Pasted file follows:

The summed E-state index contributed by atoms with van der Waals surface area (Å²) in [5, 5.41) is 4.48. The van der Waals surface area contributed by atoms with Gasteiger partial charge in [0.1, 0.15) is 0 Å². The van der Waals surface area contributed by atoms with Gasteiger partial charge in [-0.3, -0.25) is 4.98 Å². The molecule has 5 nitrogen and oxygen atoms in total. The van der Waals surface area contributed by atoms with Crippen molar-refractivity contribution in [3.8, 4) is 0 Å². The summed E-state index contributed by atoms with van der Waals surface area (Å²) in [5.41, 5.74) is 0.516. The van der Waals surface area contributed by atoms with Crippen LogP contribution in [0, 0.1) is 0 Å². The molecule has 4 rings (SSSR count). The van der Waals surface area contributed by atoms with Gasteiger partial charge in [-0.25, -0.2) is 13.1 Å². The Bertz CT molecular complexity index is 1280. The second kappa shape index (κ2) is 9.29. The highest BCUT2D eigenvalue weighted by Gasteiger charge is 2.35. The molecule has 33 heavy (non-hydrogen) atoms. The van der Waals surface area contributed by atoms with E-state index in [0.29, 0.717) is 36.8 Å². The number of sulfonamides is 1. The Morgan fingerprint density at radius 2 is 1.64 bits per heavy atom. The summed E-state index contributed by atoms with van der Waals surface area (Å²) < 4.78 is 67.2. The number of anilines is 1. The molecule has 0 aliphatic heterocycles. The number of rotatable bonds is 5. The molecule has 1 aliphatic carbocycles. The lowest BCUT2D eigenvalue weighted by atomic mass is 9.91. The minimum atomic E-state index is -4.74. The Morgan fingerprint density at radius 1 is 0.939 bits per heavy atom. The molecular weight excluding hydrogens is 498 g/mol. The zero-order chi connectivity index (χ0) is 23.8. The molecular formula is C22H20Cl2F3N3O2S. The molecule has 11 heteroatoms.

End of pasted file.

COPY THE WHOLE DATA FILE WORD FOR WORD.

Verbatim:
The summed E-state index contributed by atoms with van der Waals surface area (Å²) in [5, 5.41) is 4.48. The van der Waals surface area contributed by atoms with Gasteiger partial charge in [0.1, 0.15) is 0 Å². The van der Waals surface area contributed by atoms with Gasteiger partial charge in [-0.3, -0.25) is 4.98 Å². The molecule has 5 nitrogen and oxygen atoms in total. The van der Waals surface area contributed by atoms with Crippen molar-refractivity contribution in [3.8, 4) is 0 Å². The summed E-state index contributed by atoms with van der Waals surface area (Å²) in [5.41, 5.74) is 0.516. The van der Waals surface area contributed by atoms with Crippen LogP contribution in [0, 0.1) is 0 Å². The molecule has 4 rings (SSSR count). The van der Waals surface area contributed by atoms with Gasteiger partial charge in [-0.25, -0.2) is 13.1 Å². The Bertz CT molecular complexity index is 1280. The second kappa shape index (κ2) is 9.29. The highest BCUT2D eigenvalue weighted by Gasteiger charge is 2.35. The molecule has 33 heavy (non-hydrogen) atoms. The van der Waals surface area contributed by atoms with E-state index in [0.29, 0.717) is 36.8 Å². The number of sulfonamides is 1. The Morgan fingerprint density at radius 2 is 1.64 bits per heavy atom. The summed E-state index contributed by atoms with van der Waals surface area (Å²) < 4.78 is 67.2. The number of anilines is 1. The molecule has 0 aliphatic heterocycles. The number of rotatable bonds is 5. The molecule has 1 aliphatic carbocycles. The lowest BCUT2D eigenvalue weighted by atomic mass is 9.91. The minimum atomic E-state index is -4.74. The Morgan fingerprint density at radius 1 is 0.939 bits per heavy atom. The molecular weight excluding hydrogens is 498 g/mol. The zero-order chi connectivity index (χ0) is 23.8. The molecular formula is C22H20Cl2F3N3O2S. The molecule has 11 heteroatoms.